How to blink an LED using an Arduino Uno

An Arduino (Uno) can be used to blink an LED. In this tutorial, an LED is controlled which changes its light status every 1000ms.

List of materials:
– Arduino Uno [Search on Amazon.com | Amazon.de | Amazon.co.uk]
– Jumper wires (female/male) [Search on Amazon.com | Amazon.de | Amazon.co.uk]
– Breadboard [Search on Amazon.com | Amazon.de | Amazon.co.uk]
– LED [Search on Amazon.com | Amazon.de | Amazon.co.uk]
– resistor [Search on Amazon.com | Amazon.de | Amazon.co.uk]

Picture of how to connect an Arduino Uno to an LED.

LEDs have a forward voltage [V] and a forward current [mA]. Typically, the numbers of these two values can be found in the spec of the LED type. The LED used in this tutorial has a forward voltage of 2.2V and a forward current of 30mA. As the Arduino delivers 5V, 2.8V (5V-2.2V) have to be absorbed by a resistor. According to Ohm’s Law R=V/I, a resistor with 93.3 ohms (2.8V/0.03A)  is needed. Since one typically does not have an resistor with exactly 93.3 ohms, the next “higher” one is used. Therefore, a 150 ohms resistor is used in this tutorial. If the forward voltage/current is not known, the use of a 1k ohms resistor is safe in most cases.

How to connect the LED to the Arduino?

Scheme of how to connect an Arduino Uno to an LED.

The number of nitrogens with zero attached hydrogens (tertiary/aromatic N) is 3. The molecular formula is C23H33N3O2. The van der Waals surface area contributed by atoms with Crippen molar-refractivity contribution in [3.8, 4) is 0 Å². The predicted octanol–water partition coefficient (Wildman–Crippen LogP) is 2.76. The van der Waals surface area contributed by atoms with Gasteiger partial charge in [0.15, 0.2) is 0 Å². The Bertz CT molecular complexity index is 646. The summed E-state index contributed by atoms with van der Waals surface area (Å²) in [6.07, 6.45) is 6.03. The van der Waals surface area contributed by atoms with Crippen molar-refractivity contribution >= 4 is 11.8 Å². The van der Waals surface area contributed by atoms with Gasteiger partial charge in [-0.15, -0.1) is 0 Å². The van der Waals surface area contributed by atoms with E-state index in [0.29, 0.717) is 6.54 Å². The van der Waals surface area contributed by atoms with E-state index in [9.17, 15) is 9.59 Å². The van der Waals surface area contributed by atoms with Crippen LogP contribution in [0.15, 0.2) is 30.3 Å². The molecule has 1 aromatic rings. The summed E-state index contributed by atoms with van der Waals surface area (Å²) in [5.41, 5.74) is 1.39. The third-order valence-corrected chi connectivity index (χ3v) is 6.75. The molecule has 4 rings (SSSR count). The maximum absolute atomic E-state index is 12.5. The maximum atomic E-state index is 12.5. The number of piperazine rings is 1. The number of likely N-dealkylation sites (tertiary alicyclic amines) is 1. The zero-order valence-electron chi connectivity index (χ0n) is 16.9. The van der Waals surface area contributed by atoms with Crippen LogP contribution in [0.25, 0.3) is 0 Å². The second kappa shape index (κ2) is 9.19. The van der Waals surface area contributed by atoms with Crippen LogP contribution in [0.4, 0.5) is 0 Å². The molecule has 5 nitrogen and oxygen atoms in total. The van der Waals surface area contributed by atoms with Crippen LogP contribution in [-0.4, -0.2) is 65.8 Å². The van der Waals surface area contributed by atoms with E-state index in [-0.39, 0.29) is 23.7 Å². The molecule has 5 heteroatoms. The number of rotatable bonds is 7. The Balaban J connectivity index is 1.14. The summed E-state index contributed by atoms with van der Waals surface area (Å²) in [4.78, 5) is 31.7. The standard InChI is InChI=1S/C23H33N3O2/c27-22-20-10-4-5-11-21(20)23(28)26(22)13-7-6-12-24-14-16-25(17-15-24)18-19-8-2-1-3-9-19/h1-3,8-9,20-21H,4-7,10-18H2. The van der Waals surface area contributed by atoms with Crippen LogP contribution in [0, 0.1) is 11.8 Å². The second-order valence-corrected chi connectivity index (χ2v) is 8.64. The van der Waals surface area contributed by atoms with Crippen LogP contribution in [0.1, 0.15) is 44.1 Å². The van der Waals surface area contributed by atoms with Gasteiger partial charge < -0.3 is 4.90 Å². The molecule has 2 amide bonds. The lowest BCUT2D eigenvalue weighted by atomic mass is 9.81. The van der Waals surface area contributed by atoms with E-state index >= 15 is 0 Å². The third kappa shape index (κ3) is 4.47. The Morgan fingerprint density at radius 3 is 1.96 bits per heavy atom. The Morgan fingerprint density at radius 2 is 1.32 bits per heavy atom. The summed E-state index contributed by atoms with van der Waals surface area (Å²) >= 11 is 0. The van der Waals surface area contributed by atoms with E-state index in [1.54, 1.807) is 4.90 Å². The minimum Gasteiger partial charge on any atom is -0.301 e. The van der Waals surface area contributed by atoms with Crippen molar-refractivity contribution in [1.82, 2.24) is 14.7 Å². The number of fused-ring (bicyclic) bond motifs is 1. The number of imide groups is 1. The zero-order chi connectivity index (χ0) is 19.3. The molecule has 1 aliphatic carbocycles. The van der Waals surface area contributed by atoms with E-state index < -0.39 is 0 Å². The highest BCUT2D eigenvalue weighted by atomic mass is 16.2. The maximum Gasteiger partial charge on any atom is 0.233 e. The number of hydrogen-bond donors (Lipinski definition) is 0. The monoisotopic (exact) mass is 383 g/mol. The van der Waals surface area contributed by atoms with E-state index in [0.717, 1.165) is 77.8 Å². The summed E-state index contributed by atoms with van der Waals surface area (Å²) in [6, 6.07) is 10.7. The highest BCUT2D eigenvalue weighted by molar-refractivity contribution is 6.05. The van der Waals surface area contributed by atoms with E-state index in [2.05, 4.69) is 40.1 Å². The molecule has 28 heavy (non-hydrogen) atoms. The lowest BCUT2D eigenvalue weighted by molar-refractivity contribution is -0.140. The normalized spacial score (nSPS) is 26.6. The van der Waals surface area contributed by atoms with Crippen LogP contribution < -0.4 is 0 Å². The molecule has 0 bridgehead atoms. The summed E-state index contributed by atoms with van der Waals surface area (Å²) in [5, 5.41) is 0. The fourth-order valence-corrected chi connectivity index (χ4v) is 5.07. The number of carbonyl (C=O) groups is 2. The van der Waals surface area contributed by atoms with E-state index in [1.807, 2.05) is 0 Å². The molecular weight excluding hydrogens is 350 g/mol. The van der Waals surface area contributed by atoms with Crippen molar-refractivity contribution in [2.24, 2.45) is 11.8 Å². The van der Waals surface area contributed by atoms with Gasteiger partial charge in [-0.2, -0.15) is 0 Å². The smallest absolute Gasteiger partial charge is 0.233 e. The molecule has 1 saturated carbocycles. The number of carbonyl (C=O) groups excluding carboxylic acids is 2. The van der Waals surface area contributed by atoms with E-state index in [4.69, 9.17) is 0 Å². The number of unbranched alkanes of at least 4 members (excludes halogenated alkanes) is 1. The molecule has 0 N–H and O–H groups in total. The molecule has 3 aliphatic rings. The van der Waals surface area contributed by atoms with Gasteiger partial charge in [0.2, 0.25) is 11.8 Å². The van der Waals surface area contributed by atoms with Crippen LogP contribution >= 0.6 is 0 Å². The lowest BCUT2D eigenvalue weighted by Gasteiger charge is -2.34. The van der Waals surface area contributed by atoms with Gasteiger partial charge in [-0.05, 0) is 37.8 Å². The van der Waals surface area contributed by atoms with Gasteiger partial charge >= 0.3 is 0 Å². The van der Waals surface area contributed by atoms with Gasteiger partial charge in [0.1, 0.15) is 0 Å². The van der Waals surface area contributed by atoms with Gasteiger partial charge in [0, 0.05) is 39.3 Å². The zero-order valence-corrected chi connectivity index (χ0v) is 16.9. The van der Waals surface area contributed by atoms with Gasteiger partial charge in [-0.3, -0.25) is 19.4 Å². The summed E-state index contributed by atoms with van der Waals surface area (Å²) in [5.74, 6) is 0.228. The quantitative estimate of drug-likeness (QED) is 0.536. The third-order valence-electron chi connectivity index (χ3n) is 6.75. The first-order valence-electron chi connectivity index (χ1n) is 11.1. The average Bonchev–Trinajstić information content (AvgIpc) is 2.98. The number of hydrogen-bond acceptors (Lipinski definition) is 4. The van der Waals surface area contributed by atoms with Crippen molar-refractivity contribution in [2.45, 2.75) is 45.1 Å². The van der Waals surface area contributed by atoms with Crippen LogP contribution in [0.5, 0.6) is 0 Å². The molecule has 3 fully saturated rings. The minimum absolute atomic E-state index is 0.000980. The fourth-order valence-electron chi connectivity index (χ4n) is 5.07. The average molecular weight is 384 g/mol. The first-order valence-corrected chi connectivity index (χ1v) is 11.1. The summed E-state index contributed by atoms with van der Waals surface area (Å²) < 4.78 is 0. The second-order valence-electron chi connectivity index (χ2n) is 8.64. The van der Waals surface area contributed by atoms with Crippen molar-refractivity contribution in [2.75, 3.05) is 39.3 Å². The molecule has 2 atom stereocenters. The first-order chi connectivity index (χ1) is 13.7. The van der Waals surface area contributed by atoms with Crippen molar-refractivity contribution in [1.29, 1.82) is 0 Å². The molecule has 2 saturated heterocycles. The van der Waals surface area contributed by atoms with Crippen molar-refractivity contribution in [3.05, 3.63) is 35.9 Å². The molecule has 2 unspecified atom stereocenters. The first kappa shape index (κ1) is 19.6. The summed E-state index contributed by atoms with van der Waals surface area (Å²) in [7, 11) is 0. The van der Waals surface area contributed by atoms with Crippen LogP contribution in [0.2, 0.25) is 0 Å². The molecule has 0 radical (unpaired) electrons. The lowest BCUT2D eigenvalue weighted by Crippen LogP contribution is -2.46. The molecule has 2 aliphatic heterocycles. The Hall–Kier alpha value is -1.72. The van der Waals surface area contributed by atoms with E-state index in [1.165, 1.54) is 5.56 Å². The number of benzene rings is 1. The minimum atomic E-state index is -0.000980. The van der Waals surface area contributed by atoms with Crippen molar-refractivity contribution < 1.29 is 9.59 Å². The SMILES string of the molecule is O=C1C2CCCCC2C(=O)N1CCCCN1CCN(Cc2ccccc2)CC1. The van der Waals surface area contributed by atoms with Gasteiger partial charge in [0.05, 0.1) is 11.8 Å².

The Arduino’s GND pin is connected to the LED’s cathode (usually the short leg). One of the resistor’s pins is connected to the LED’s anode (long leg). The other pin of the resistor is connected to the Arduino’s pin “2”. As current flows only in one direction through the LED, the LED can not be connected the other way around. Resistors can be connected the other way around. Moreover, it does not matter whether the resistor is wired between GND and LED’s cathode or between pin “2” and LED’s anode.

How to program a blinking LED?
First, a variable is defined which stores the information that the LED is controlled with pin “2” (outLED). In addition, another variable is needed, which represents the LED’s state. As the state will be toggled (on, off, on, off,…), the variable is named “toggle”. In the setup function, pin “2” is set to output mode. In the loop function, toggle is inverted by use of the “!”-operator. The “!” is very helpful to describe a blinking state in one line of code. Next, the state stored in “toggle” is written to pin “2”. Finally, a delay of 1000ms is added in order to be able to perceive the blinking effect.

// (c) Michael Schoeffler 2014, http://www.mschoeffler.de

const int outLED = 2; // output pin for LED
boolean toggle = LOW; // variable that is used to store the pin's state (switched on/switched off)

void setup() {
  pinMode(outLED, OUTPUT); // set the LED pin to output mode
}

void loop() {
  toggle = !toggle; // change the state of the LED. If the state represents LOW, then change state to a HIGH value (done by "!" operator) and the outher way around.
  digitalWrite(outLED, toggle); // write state variable to LED pin
  delay(1000); // wait for 1000ms in order to achieve a blinking LED effect
}


Video Tutorial

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